Belonging to the laurel family (Lauraceae), the greenheart tree large tree that grows to a height of 40 m (130 feet) and is native to the Guianas.  Commercial quantities occur mostly in the north central portion of Guyana.


Greenheart’s heartwood, the denser central wood, varies in color – generally designated as black, yellow, brown or white greenheart. In fact, the color ranges from yellowish green to light olive to dark green, and orange green to orange brown to dark brown - sometimes with black streaks. The surrounding sapwood is usually a pale, yellowish green.


Many of Guyana’s historic buildings are built of greenheart and contain greenheart furniture. In the Parliament Chamber of the Public Buildings there are pieces of highly polished greenheart furniture sitting on a floor that is made entirely of greenheart. St. George’s Cathedral is largely of greenheart construction. So are old St. Andrew’s Kirk, and the historic Red House.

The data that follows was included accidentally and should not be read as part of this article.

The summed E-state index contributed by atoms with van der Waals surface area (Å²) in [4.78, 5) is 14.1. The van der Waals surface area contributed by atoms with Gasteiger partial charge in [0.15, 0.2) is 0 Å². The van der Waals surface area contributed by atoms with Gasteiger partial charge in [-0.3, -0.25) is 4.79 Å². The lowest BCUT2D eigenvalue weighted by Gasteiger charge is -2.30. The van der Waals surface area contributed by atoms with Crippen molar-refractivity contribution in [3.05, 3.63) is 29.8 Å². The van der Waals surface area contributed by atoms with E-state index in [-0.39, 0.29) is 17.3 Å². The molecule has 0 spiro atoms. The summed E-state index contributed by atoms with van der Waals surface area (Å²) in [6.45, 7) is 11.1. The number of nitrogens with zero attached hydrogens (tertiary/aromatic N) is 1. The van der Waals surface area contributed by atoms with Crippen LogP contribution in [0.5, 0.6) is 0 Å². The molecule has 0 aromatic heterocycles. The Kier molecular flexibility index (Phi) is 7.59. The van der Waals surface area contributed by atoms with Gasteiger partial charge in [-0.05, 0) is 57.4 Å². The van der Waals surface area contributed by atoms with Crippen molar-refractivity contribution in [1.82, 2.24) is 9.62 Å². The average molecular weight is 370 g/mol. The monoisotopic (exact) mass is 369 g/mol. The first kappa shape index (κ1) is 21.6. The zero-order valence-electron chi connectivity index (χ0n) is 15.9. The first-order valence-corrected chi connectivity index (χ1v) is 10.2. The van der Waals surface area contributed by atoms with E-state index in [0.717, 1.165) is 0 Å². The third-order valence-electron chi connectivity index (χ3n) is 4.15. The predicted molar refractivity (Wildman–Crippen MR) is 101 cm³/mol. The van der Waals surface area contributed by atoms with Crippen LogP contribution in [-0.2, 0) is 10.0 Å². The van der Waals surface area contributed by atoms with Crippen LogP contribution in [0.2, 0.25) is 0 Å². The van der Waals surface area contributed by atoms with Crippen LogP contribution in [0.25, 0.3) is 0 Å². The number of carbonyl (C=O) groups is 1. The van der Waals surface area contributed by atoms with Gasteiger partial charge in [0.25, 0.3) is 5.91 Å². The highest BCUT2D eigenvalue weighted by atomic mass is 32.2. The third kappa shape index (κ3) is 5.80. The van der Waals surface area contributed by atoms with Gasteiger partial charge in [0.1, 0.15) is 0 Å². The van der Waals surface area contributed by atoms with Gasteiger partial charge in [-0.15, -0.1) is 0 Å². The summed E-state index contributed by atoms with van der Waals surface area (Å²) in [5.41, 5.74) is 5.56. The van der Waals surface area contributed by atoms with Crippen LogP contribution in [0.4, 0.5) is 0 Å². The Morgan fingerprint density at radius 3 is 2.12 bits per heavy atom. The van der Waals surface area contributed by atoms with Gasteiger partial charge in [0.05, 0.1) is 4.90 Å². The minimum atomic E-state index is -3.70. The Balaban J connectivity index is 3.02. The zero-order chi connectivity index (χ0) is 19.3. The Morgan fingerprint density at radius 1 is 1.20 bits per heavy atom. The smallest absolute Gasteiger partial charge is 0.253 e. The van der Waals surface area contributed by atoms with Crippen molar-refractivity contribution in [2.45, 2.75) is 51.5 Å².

Greenheart is ubiquitous. Most islands of the Caribbean boast of the greenheart floors in their villas and other more expensive buildings. Architects for the University of New Mexico in the United States specified greenheart for the seating for its new stadium. The wood has been used to toughen the blade tips of Greenland sea kayak paddles. 


Greenheart is of considerable economic value to Guyana and will continue to be so. However, groups concerned with the destruction of the world’s remaining rainforests are applying pressure to their governments to stop buying certain tropical woods, including greenheart.